Five patients in Yorkshire between them dialled 999 nearly 1,900 times in one year, it has emerged.
Yorkshire Ambulance Service received a total of 1,887 emergency calls from its five biggest 'frequent callers' between November 2016 and last October.
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An ambulance was dispatched 354 times, and those patients were between them taken to hospital 94 times.
The NHS trust says it is working to support these and other frequent callers, many of whom have 'complex needs', to ensure they receive the most 'appropriate' care.
The most frequent caller in Yorkshire dialled 999 on 587 occasions, and while an ambulance was dispatched 51 times they were only taken to hospital three times.
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More than 430,000 emergency calls were answered by the trust during 2017/18.
Dr Steven Dykes, deputy medical director at the trust, said: "Our Frequent Callers Team has been proactively managing high-intensity users of the 999 service across Yorkshire since April 2015 and is committed to supporting patients to access the services best placed to meet their needs.
"We often find that frequent callers have complex needs such as mental health issues or long-term medical conditions. Whilst they do need help, an emergency ambulance is not an appropriate response in most cases.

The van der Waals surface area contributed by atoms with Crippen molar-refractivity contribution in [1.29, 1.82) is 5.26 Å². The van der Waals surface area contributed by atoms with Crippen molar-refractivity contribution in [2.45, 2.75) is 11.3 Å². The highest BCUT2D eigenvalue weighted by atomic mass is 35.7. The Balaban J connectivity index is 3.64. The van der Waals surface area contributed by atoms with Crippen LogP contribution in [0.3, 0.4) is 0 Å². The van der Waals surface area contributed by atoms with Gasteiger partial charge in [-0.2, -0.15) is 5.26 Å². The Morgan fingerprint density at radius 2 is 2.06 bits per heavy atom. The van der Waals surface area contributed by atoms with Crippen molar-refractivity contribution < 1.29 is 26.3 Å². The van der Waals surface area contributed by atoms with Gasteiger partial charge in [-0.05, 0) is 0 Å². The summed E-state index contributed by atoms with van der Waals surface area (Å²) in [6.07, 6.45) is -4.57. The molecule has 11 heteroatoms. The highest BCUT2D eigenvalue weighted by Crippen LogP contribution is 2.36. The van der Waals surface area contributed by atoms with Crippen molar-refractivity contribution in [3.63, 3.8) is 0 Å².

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"Our team, which includes mental health specialists, identifies frequent callers to Yorkshire Ambulance Service who need help, but not necessarily assistance from our emergency
staff, and takes steps to put alternative care plans in place working closely with health and social care partners across the region."
The trust added that it was important to differentiate frequent callers, who have a genuine need even if the emergency service is not always best placed to answer that need, from hoax callers who are deliberately wasting the health service's time and money.
Freedom of Information requests by the BBC revealed that the UK's five most frequent callers between them made more than 8,300 emergency calls in 12 months, and ambulances and other emergency response vehicles were deployed to them over 1,500 times.
The mental health charity Mind said the figures showed the needs of those individuals were not being met, while one ambulance service told how misuse of the 999 number was putting a 'huge' strain on its resources.